Euler and Diderot

From Dirk J. Struick’s A Concise History of Mathematics (1967), quoted by Shallit:

There exists a widely quoted story about Diderot and Euler according to which Euler, in a public debate in St. Petersburg, succeeded in embarrassing the freethinking Diderot by claiming to possess an algebraic demonstration of the existence of God: “Sir, (a+b^n)/n = x; hence God exists, answer please!” This is a good example of a bad historical anecdote, since the value of an anecdote about an historical person lies in its faculty to illustrate certain aspects of his character; this particular anecdote serves to obscure both the character of Diderot and of Euler, Diderot knew his mathematics and had written on involutes and probability, and no reason exists to think that the thoughtful Euler would have behaved in the asinine way indicated. The story seems to have been made up by the English mathematician De Morgan (1806-1871). See L. G. Krakeur and R. L. Krueger, Isis, Vol. 31 (1940), pp. 431-32; also Vol. 33 (1941), pp. 219-31. It is true that there was in the eighteenth century occasional talk about the probability of an algebraic demonstration of the existence of God; Maupertuis indulged in one, see Voltaire’s Diatribe, Oeuvres, Vol. 41 (1821 ed.), pp. 19, 30. See also B. Brown, Amer. Math. Monthly, Vol. 49 (1944).

Krakeur and Krueger state that his investigations into mathematics “dominated Diderot’s youthful activities and represent an important phase of his universal interests.” They speculate that a lack of mathematical background among scholars who studied the man impaired those scholars’ ability to address this part of Diderot’s life.

5 thoughts on “Euler and Diderot”

  1. I thought Euler’s “proof” was supposed to be e^(i*pi)=-1. Not that it matters, though it seems a little more interesting than Struick’s version (which is true for a very wide range of a, b and n).

  2. I’ve definitely heard it quoted this way, or at least with the letters specified by Struick: it’s hard to recall a particular nonsense formula out of all the possible nonsense formulae, but a grapheme-color synaesthete like me can remember arbitrary symbols pretty well, sometimes. Wherever I read the anecdote (Isaac Asimov’s Treasury of Humor, perhaps?) is a splotch of color in my memory.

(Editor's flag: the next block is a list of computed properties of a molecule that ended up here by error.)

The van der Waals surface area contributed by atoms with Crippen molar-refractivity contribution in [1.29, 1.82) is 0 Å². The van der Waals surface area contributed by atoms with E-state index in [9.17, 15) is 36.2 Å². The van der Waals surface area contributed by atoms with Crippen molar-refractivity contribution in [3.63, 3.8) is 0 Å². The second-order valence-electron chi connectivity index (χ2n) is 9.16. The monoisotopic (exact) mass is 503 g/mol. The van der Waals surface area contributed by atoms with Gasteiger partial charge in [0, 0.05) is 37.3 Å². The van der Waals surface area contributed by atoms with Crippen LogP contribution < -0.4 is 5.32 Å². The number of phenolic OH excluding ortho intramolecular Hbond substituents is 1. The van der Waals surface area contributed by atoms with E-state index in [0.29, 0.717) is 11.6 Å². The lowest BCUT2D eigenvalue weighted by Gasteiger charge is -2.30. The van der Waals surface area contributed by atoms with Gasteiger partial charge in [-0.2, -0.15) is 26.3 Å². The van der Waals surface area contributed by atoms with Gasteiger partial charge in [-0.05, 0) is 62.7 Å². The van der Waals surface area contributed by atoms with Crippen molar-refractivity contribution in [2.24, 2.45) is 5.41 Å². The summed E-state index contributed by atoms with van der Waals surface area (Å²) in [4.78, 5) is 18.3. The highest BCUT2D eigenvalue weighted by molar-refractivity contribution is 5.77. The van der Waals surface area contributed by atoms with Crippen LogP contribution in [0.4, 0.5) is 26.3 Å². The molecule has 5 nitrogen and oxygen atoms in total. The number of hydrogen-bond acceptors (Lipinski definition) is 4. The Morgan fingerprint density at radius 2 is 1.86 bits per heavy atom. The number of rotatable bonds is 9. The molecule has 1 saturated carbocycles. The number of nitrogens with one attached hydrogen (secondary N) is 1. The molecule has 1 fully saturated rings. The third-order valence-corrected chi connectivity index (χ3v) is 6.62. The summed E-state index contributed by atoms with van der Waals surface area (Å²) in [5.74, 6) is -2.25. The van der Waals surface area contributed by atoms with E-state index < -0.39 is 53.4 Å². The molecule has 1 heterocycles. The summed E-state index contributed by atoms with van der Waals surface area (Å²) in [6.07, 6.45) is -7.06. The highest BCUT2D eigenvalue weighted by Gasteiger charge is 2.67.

3. I also specifically remember it containing an a, b and x, and (a+b^n)/n=x looks consistent with the form I remember. This was from a book called “The Art of Mathematics”. It kind of disgusted me to see that the author seemed to take no issue with the use of mathematics as a tool of obscurantism when much of math’s beauty depends on its clarity.

    If it had been e^(pi*i)+1=0 it could at least have been an honest (though still thoroughly unimpressive and unworthy of Euler) rehashing of the argument that beauty necessitates God. That might make that version of the story marginally more palatable, though no less dubious.

    [Tangentially, I’ve always associated the graphemes I grew up with with specific colors, some more strongly than others. It never occurred to me until about a year ago that many people did not do so. At least one of my sisters does, though the associations we have are different. I wonder how common this particular set of associations actually is.]

  4. Interesting. I had never heard of grapheme-color synesthesia by name before, but a quick google/wiki check seems to indicate that it’s not so uncommon. I wasn’t sure if this was a standard name or an ad hoc description you were using. Now I’ll have to waste some time looking up real studies related to it, haha.

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